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Michigan Secretary of State publicly denounces GOP-backed voter reform bills

Michigan Secretary of State publicly denounces GOP-backed voter reform bills
Posted at 4:42 PM, Apr 15, 2021
and last updated 2021-04-15 16:42:36-04

LANSING, Mich. — Secretary of State, Jocelyn Benson along with Detroit City Clerk Janice Winfrey held a virtual press conference tto publicly express their opposition to a package of 39 GOP-backed bills they say are meant to suppress the vote.

Both Benson and Winfrey say the proposed changes to Michigan’s election laws would make it harder for people to vote and are part of a countrywide effort to tip the scales in favor of Republicans.

”Georgia, Arizona, Texas, Wyoming, soon Ohio. We’re seeing the exact same bills with the exact same language in some cases. Sometime worse and sometimes more in line with the code of the state," Benson said.

But Michigan GOP spokesperson, Ted Goodman, says the Democrats are grasping at straws.

”I think it's convenient for Democrats to try to loop in election reform from all over the country because they refuse to even talk about it. You even mention election reform and they immediately renounce it, denounce it and refuse to engage,"said Goodman.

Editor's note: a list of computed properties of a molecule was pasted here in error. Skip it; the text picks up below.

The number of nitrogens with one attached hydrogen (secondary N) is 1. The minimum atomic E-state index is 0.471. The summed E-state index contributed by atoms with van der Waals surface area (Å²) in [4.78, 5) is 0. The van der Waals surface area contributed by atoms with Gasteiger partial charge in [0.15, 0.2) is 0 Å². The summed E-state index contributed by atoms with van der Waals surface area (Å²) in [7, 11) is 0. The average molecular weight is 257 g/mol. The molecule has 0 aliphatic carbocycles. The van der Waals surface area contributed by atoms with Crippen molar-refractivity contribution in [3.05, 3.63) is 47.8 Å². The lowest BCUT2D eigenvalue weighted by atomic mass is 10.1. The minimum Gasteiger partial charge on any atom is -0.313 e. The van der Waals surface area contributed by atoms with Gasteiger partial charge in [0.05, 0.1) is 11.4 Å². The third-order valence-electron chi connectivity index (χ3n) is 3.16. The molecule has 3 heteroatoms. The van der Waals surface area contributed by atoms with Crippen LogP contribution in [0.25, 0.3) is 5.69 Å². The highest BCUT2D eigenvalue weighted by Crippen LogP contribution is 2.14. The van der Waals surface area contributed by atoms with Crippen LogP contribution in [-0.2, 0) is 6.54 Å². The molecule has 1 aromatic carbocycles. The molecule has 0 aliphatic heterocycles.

One of the bills would require anyone requesting an absentee ballot to attach of copy of their state-issued ID. It’s a change both Winfrey and Benson say is unnecessary and would hurt voters.

”There are already secure protocols in place to affirm the identity of the registered voter in the absentee voting process. They work. They work well. That’s why you didn’t see widespread fraud," Benson said.

However Republican Party spokesperson Ted Goodman says the bill is something voters want.

”Voter ID is something that is overwhelmingly popular among voters including the African American community. And so when Democrats try to paint efforts like voter ID legislation as somehow racist...they are lying and being disingenuous," Goodman said.

The Michigan GOP says all 39 bills are aimed at reform, but Democrats call the proposals suppression.

Despite the differences in opinion, Benson says she is open to compromise.

”I certainly am willing to sit down and talk with legislators in ways that can improve the fabric of election policies we have in our state," Benson said.

She’s calling on voters to let their lawmakers know they don’t approve of the bills.

Governor Gretchen Whitmer says she plans to veto any bill aimed at suppressing the vote that ends up on her desk.

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